1975 and stopping in
1999, even though the textual description does not explicitly distinguish these two endpoints.
Finally, you can add explanatory notes about the period. The Note field is for explanatory text taken directly from the source. The Editorial note field is for explaining decisions that the author of the PeriodO record (that’s you!) made. For example, explanations of judgment calls about alternate labels, spatial coverage, or temporal coverage could go here.
Click the Save button to finish adding your new period. You will be navigated to the authority view, which should now list your single new period.
Editing existing periods
Rather than creating your own periods and authorities from scratch, you may want to edit periods from the canonical dataset or from a file that someone shared with you. Or you may want to derive new periods from canonical ones.
To work from a file, you first need to add the file as a (read-only) data source. Navigate to Home > Data sources and under Add data source set the type to File. Give your data source a name, click Choose File, and select the file with the dataset you wish to load. Click Add and your new data source will be created.
Now you will import into your editable, in-browser database the periods you want to edit or from which you want to derive new periods. (See how to create an editable database.) Navigate to Data source > Import changes. Select from which of the Available data sources you would like to import data. If you created a new data source from a file, or if you created other in-browser data sources, you should see them listed here; otherwise you can import changes from the canonical dataset.
After you’ve made your selection, you will see a list of the differences or “changes” between the data source you’re currently editing and the data source from which you want to import data. If the data source you’re editing is empty, these changes will look like a list of new authorities.
Select the changes you would like to add to the data source you’re editing, scroll down to the bottom, and click Continue. You will see a summary with only the changes you selected. Click Accept changes to confirm, and the changes will be applied. Now you can edit any period by first browsing to it and then navigating to Period > Edit. If you add a new period to this data source, you will be able to refer to the imported periods as sources from which the new period is derived.
Contribute to the canonical periods
Anyone can submit new periods or corrections to existing periods to be considered for inclusion in the canonical dataset. To do this, first either create or edit some periods. Then, navigate to Data source > Submit changes.
You will be prompted to select a web-based data source to submit your changes to. Typically this will be the canonical data source. After you’ve made your selection, you will see a Log in with your ORCID link.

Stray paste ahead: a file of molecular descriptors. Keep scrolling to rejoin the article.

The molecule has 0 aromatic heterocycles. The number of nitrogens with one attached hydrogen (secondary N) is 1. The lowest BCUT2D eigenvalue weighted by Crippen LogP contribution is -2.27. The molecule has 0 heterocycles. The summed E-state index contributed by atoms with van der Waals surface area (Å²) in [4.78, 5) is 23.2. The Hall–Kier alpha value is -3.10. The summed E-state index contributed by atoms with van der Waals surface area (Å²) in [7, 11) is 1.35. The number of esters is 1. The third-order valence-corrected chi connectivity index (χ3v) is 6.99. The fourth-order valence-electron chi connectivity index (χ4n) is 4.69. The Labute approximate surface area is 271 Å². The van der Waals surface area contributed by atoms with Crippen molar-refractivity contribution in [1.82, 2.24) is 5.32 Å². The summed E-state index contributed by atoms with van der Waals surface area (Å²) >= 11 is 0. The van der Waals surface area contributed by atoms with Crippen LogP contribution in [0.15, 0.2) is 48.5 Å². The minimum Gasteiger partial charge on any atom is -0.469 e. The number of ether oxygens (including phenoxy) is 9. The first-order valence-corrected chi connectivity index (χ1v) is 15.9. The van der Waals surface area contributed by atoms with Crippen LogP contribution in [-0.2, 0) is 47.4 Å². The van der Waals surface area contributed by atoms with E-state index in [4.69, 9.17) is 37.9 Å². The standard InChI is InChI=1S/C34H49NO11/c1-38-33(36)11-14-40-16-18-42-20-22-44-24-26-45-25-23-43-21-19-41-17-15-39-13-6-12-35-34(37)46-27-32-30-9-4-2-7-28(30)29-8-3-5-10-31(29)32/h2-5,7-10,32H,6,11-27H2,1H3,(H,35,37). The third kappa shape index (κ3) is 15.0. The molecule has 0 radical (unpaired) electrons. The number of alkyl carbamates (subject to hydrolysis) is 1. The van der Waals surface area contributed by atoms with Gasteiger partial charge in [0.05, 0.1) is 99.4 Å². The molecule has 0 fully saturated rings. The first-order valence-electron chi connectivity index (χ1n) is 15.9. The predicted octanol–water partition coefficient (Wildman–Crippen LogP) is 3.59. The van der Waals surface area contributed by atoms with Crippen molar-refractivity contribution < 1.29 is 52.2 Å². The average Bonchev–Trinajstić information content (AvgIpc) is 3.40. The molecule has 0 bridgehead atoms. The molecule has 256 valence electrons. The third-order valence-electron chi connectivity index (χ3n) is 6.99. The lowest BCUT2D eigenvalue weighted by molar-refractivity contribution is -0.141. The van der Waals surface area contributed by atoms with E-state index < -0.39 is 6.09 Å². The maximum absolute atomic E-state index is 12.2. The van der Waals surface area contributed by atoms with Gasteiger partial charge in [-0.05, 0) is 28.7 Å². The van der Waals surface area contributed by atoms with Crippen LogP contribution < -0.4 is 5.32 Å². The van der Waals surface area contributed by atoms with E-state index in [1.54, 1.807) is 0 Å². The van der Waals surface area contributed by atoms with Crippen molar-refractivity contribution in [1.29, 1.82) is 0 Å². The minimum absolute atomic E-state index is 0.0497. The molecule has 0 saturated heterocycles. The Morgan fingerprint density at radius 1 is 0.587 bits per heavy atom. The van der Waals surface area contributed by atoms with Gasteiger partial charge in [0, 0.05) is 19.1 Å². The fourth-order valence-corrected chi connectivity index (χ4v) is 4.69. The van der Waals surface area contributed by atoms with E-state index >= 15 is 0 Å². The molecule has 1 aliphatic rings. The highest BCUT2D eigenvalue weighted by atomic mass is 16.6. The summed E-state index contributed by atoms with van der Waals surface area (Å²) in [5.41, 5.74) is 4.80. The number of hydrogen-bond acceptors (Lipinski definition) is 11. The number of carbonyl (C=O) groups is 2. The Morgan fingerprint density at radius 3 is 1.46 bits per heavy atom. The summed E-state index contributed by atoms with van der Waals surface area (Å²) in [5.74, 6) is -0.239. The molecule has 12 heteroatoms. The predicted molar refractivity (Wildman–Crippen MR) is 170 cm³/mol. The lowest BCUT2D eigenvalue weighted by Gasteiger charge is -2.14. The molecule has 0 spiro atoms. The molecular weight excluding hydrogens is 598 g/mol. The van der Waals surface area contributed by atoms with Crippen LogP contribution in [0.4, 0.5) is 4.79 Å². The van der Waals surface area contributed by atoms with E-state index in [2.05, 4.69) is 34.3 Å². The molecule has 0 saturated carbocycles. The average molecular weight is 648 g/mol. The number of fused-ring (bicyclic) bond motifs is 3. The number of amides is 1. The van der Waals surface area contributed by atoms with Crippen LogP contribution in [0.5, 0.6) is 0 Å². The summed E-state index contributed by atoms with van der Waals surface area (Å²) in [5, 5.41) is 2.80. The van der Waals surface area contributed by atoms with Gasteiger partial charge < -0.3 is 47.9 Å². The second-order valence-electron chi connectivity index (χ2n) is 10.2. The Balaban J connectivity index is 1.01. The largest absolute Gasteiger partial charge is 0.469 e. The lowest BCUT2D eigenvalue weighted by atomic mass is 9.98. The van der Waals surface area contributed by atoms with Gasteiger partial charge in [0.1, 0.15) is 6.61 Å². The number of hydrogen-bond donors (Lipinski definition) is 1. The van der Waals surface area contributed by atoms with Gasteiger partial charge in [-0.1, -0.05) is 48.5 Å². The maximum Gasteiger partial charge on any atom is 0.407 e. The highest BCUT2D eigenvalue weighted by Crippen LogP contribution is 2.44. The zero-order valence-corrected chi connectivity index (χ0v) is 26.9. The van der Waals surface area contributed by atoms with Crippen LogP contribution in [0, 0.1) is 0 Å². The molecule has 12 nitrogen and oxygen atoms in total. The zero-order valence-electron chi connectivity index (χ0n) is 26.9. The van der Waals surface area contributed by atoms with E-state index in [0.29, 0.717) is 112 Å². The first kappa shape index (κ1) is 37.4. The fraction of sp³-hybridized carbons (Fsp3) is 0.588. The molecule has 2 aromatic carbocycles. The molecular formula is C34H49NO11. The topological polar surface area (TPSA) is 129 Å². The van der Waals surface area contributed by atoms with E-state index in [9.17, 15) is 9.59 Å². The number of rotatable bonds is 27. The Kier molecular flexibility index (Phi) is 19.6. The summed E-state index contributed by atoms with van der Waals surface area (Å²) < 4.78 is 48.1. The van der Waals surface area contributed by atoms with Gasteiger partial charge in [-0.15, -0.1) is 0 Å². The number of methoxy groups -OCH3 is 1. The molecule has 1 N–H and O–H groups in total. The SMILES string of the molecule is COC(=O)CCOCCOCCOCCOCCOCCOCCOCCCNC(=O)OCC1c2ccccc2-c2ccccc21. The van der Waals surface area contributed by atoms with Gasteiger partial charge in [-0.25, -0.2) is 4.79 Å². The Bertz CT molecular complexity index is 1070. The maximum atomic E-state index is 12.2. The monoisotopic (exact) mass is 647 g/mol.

An ORCID is a unique code for identifying scholarly authors and contributors. It is free to register for an ORCID. Click the login link to enter your ORCID and ORCID account password, or to register for a new ORCID account. PeriodO will never see your ORCID account password: you are logging into
orcid.org, which then provides a temporary token allowing us to authenticate you.
After successfully logging into the ORCID site, you should see the message Currently signed in as followed by whatever name you have registered with ORCID.
Click Continue to see a list of the differences or “changes” between the data source that contains your new or corrected periods and the data source to which you want to submit them.
Select the changes you would like to submit, scroll down to the bottom, and click Continue. You will see a summary with only the changes you selected. Click Submit changes to confirm, and you should see the message Submitted changes. Thanks for your contribution! We will take a look at it ASAP and may contact you with questions.
To check on the status of your submission, navigate to Home > Data sources and select the web data source to which you submitted your changes (again, typically this will be the canonical data source). Then navigate to Data source > Review submitted changes to see a list of all the submissions that have been made. Your new submission should be on top (unless someone else submitted changes in the meantime). Each submission shows the date and time it was made, who made it, and its status: Open means no decision has been made, Merged means the changes were accepted, and Rejected means the changes were rejected.
Click on a submission’s status to see any comments that have been made about the submission, or to download the submitted changes as JSON. (You will also see controls to accept or reject the changes, but unless you are authorized to make changes to the web data source to which the changes were submitted, your acceptance or rejection will fail.)